1. Have a hot dog

    Cured meats don't cause cancer after all

    Don't eat that! You'll get CANCER!

    How many times have you heard that irritating bit of naggery over hot dogs, bacon, ham, and other cured (and delicious) meats?

    Next time you hear someone repeat that tired old myth, take your hot dog and shove it right in his mouth -- like a cork, to keep it shut.

    I'm half kidding here because I don't advocate wasting hot dogs -- especially since they may be in more demand than ever now that a new study lets them off the hook as far as cancer risk is concerned.

    Researchers tracked more than 300,000 volunteers for a decade, using a 124-item food questionnaire to calculate how much nitrate and nitrite they had in their diets.

    Those are the demonized preservatives used in hot dogs and cured meats that have been "linked" to pancreatic cancer. But don't believe the hype, because the researchers found absolutely no difference in risk among women. Among men, the difference was so small the researchers chalked it up to chance.

    Now, I'll be the first to say a food questionnaire isn't the best way conduct research -- but all the supposed evidence linking nitrates and nitrites to cancer is even weaker than a wet bun.

    And if you think that goes against everything you've heard, consider this: Those same nitrates and nitrites the mainstream has accused of causing cancer are actually GOOD for you!

    Nitrites can form nitric oxide after you ingest it -- and nitric oxide in your body can save your life during a heart attack.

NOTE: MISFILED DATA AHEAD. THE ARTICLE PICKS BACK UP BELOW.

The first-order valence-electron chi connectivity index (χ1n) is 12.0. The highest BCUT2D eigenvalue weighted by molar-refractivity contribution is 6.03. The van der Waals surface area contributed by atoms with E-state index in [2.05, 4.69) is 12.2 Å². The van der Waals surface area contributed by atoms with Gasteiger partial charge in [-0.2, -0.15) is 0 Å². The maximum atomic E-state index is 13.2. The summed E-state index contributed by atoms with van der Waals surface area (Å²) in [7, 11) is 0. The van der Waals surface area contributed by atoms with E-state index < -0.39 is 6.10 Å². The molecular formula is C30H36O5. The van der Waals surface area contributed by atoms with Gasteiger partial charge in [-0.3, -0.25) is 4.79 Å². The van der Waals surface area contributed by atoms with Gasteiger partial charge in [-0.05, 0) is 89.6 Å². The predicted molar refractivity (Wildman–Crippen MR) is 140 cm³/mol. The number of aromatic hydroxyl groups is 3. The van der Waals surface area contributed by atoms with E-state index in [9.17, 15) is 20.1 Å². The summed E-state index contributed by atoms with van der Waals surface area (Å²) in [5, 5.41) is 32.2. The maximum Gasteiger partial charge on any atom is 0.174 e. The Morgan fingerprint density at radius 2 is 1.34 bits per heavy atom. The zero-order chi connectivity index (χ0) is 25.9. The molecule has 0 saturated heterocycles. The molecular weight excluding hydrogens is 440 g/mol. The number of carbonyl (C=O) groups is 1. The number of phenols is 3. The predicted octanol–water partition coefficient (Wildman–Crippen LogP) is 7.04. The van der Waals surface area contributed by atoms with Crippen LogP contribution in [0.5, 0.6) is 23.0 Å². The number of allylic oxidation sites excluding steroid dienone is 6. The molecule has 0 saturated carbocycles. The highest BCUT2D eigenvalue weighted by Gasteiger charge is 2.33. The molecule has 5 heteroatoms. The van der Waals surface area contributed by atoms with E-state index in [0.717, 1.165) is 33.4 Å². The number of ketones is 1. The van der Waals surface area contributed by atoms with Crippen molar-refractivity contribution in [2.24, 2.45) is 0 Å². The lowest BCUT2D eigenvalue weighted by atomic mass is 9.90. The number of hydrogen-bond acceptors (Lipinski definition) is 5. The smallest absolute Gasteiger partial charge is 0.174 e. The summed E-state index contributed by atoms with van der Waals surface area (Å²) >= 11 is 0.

One study found that mice fed extra nitrates and nitrates had 48 percent less cell death after a heart attack. What's more, 77 percent of these mice survived the attack -- versus just 58 percent of mice on a low-nitrate/nitrite diet.

    That's not all.

    Researchers from the National Institutes of Health have been testing sodium nitrite as a treatment for everything from anemia to aneurysms, and the early word is promising -- which means they'll probably be shut down any day now.

    I doubt we'll reach a point where disease victims walk around with emergency hot dogs in their pockets -- but it's increasingly clear that the only bad rap on cured meats is the wrap.

    Eat the dog -- but skip the bun.

  2. Top 8 activities linked to aneurysm ruptures

    Silent but deadly -- I can't think of any better way to describe an aneurysm. You can go your entire life without even knowing the aneurysm is there -- or one day, without any warning, it can burst and kill you in a matter of minutes.

    Aneurysms don't discriminate based on age, either. Just about a month ago, I know of a healthy, vibrant 14-year-old who had an aneurysm that ruptured. He died.

    So when I came across a study in the journal Stroke that discussed the top eight activities linked to a ruptured aneurysm, I had to look into it. After all, if there were steps to take to avoid this silent killer, I wanted to know about them.

    I should have known better than to get my hopes up.

    The top eight activities include drinking coffee, exercising, blowing your nose, having sex, bowel movements, drinking soda, getting angry, and being startled.

    Is this some kind of joke? Do you think these activities could have topped the list because EVERYONE does them -- or most of them, anyway -- to some degree or another?

    The reality is that the overall risk of an aneurysm event is incredibly small. Only about 2 percent of Americans have the condition in the first place, most never know it, and very few will ever experience a rupture.

    Bottom line: You have my permission to keep having sex, drinking coffee, blowing your nose and pooping, no matter what the study in Stroke says.

    But I'd lay off the exercise and soda anyway, just the same.

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